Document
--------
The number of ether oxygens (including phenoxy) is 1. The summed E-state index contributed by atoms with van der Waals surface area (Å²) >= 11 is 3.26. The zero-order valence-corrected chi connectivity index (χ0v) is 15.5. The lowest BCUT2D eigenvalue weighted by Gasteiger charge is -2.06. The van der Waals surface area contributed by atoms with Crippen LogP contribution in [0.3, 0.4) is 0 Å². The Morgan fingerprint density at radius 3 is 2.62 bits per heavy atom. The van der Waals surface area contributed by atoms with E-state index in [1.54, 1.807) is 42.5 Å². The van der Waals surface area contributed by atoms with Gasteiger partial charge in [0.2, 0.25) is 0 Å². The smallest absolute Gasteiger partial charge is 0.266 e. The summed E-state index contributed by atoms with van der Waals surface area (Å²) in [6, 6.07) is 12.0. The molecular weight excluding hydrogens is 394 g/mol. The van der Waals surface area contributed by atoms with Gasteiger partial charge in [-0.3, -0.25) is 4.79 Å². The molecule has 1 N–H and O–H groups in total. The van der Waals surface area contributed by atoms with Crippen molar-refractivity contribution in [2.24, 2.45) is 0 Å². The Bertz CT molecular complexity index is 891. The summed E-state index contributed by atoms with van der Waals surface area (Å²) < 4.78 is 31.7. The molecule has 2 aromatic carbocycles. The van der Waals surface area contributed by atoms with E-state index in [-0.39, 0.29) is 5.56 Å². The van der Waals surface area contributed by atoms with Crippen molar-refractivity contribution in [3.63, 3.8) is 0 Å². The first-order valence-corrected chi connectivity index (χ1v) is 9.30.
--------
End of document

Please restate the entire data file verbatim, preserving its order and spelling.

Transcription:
The number of ether oxygens (including phenoxy) is 1. The summed E-state index contributed by atoms with van der Waals surface area (Å²) >= 11 is 3.26. The zero-order valence-corrected chi connectivity index (χ0v) is 15.5. The lowest BCUT2D eigenvalue weighted by Gasteiger charge is -2.06. The van der Waals surface area contributed by atoms with Crippen LogP contribution in [0.3, 0.4) is 0 Å². The Morgan fingerprint density at radius 3 is 2.62 bits per heavy atom. The van der Waals surface area contributed by atoms with E-state index in [1.54, 1.807) is 42.5 Å². The van der Waals surface area contributed by atoms with Gasteiger partial charge in [0.2, 0.25) is 0 Å². The smallest absolute Gasteiger partial charge is 0.266 e. The summed E-state index contributed by atoms with van der Waals surface area (Å²) in [6, 6.07) is 12.0. The molecular weight excluding hydrogens is 394 g/mol. The van der Waals surface area contributed by atoms with Gasteiger partial charge in [-0.3, -0.25) is 4.79 Å². The molecule has 1 N–H and O–H groups in total. The van der Waals surface area contributed by atoms with Crippen molar-refractivity contribution in [2.24, 2.45) is 0 Å². The Bertz CT molecular complexity index is 891. The summed E-state index contributed by atoms with van der Waals surface area (Å²) < 4.78 is 31.7. The molecule has 2 aromatic carbocycles. The van der Waals surface area contributed by atoms with E-state index in [-0.39, 0.29) is 5.56 Å². The van der Waals surface area contributed by atoms with Crippen molar-refractivity contribution in [3.63, 3.8) is 0 Å². The first-order valence-corrected chi connectivity index (χ1v) is 9.30.